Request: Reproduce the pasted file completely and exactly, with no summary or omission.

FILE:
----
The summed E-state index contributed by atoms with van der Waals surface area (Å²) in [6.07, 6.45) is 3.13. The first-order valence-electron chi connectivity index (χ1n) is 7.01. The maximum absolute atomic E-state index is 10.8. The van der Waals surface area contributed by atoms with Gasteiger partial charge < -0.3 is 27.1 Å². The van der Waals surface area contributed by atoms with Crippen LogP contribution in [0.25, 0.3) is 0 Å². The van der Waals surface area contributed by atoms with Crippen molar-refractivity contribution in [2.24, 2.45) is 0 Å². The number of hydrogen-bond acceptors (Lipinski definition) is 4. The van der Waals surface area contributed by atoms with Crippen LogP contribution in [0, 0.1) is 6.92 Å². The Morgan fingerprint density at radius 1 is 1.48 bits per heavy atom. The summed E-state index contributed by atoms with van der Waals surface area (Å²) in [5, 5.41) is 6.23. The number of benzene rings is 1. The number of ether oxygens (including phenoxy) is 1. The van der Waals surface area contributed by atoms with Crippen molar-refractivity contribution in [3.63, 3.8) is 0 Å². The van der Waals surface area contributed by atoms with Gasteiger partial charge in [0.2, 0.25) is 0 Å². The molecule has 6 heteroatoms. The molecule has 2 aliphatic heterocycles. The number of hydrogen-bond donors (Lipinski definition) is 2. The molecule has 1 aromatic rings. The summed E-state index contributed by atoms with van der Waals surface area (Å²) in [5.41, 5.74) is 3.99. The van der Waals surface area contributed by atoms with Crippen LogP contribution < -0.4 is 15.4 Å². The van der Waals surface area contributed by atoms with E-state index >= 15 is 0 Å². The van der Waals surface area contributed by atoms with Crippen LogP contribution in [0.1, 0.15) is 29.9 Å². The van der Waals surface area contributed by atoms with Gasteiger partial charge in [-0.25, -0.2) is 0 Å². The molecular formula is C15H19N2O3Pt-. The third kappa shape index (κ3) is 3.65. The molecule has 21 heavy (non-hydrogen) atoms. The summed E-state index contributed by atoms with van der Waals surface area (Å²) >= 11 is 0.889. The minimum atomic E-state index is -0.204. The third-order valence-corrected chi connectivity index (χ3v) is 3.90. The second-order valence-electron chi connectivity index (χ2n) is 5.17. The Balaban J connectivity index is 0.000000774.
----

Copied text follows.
The summed E-state index contributed by atoms with van der Waals surface area (Å²) in [6.07, 6.45) is 3.13. The first-order valence-electron chi connectivity index (χ1n) is 7.01. The maximum absolute atomic E-state index is 10.8. The van der Waals surface area contributed by atoms with Gasteiger partial charge < -0.3 is 27.1 Å². The van der Waals surface area contributed by atoms with Crippen LogP contribution in [0.25, 0.3) is 0 Å². The van der Waals surface area contributed by atoms with Crippen molar-refractivity contribution in [2.24, 2.45) is 0 Å². The number of hydrogen-bond acceptors (Lipinski definition) is 4. The van der Waals surface area contributed by atoms with Crippen LogP contribution in [0, 0.1) is 6.92 Å². The Morgan fingerprint density at radius 1 is 1.48 bits per heavy atom. The summed E-state index contributed by atoms with van der Waals surface area (Å²) in [5, 5.41) is 6.23. The number of benzene rings is 1. The number of ether oxygens (including phenoxy) is 1. The van der Waals surface area contributed by atoms with Crippen molar-refractivity contribution in [3.63, 3.8) is 0 Å². The van der Waals surface area contributed by atoms with Gasteiger partial charge in [0.2, 0.25) is 0 Å². The molecule has 6 heteroatoms. The molecule has 2 aliphatic heterocycles. The number of hydrogen-bond donors (Lipinski definition) is 2. The molecule has 1 aromatic rings. The summed E-state index contributed by atoms with van der Waals surface area (Å²) in [5.41, 5.74) is 3.99. The van der Waals surface area contributed by atoms with Crippen LogP contribution < -0.4 is 15.4 Å². The van der Waals surface area contributed by atoms with E-state index >= 15 is 0 Å². The van der Waals surface area contributed by atoms with Crippen LogP contribution in [0.1, 0.15) is 29.9 Å². The van der Waals surface area contributed by atoms with Gasteiger partial charge in [-0.25, -0.2) is 0 Å². The molecular formula is C15H19N2O3Pt-. The third kappa shape index (κ3) is 3.65. The molecule has 21 heavy (non-hydrogen) atoms. The summed E-state index contributed by atoms with van der Waals surface area (Å²) >= 11 is 0.889. The minimum atomic E-state index is -0.204. The third-order valence-corrected chi connectivity index (χ3v) is 3.90. The second-order valence-electron chi connectivity index (χ2n) is 5.17. The Balaban J connectivity index is 0.000000774.